spectacle_lecture_12_1_09

spectacle_lecture_12_1_09 - Lecture notes 12/1/09:...

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Lecture notes 12/1/09: gladiatorial combat: origins and forms Origins of the games --the Ludi Romani became the first regular state-sponsored ludi in the Roman calendar, in 366 BCE --as we’ve talked about, gladiatorial combat was originally presented as part of funeral games for wealthy aristocrats --the Romans believed that they adopted gladiatorial combat from the Etruscans; it’s hard to say whether this is true, since we have so little to go on with the Etruscans --there’s some evidence that gladiatorial combat originated in banqueting customs in south Italy (with the Samnites), where, during later times, the most prestigious gladiatorial training schools were located; the “Samnite” became a type of gladiator --significantly, the first recorded Roman gladiatorial munera took place during the Punic Wars, the major wars Rome fought with Carthage that really made it as a fledgling empire; many scholars think that there was some sort of original religious notion of human blood-sacrifice to appease the dead person at their funeral, and to bring the community together, which would be especially urgently felt during times of national crisis --one origin we do know: the word gladiator comes from gladius , “sword” A day at the games --sponsor of the show = editor --gladiatorial schools = ludi (I know, I know, this is the same term for “games” in general…) --head of gladiatorial school = lanista --the editor and the lanista would hash out a contract to put on a show with X number of gladiators at X time in X venue; they would also decide on the skill levels of the various gladiators and on which bouts (if any) would be fought to the death --the munera would be advertised with detailed painted signs --shortly before the appointed day, the editor would circulate a program with the matches listed and the types and records of the various gladiators (this enabled people to bet) --the night before the munera , the gladiators were given a banquet, which seems to have been public (and thus part of the show); this is an interesting bit of mimicry of aristocratic culture at a very lower-class level (most gladiators were slaves) --on the day of the munera , the show began with a pompa (procession) – just like before the chariot races and all other shows – only this one included the gladiators about to fight, as well as all the other usual political and religious images --there’s a cliché that the end of the pompa featured the gladiators facing the emperor (or the editor , if he wasn’t the emperor) and saying, “Hail, (Caesar): those who are about to die salute you” – but we only have 1 recorded instance of fighters saying this in antiquity, and it was the participants in the emperor Claudius’ naumachia , not gladiators! So that’s an image that has come down to us from much later Romantic writings and from the movies; try to mentally erase it… --then the bouts would happen, each announced by an announcer, with big signs circulated around the arena for those who couldn’t hear the announcer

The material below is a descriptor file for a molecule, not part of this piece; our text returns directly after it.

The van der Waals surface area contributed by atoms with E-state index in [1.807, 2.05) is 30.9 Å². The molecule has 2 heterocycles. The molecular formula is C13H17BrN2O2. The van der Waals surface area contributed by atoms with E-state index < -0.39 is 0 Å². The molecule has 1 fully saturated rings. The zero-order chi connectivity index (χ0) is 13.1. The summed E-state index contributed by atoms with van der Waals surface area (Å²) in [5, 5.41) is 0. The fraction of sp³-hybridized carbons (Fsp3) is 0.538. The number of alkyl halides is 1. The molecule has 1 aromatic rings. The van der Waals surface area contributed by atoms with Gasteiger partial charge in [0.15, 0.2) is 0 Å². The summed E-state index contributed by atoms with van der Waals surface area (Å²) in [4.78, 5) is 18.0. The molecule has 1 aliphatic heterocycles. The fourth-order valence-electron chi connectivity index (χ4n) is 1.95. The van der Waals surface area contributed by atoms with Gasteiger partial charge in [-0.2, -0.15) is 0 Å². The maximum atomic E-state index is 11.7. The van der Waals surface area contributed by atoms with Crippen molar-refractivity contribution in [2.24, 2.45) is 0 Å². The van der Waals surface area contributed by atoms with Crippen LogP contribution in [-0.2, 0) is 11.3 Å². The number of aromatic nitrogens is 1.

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spectacle_lecture_12_1_09 - Lecture notes 12/1/09:...

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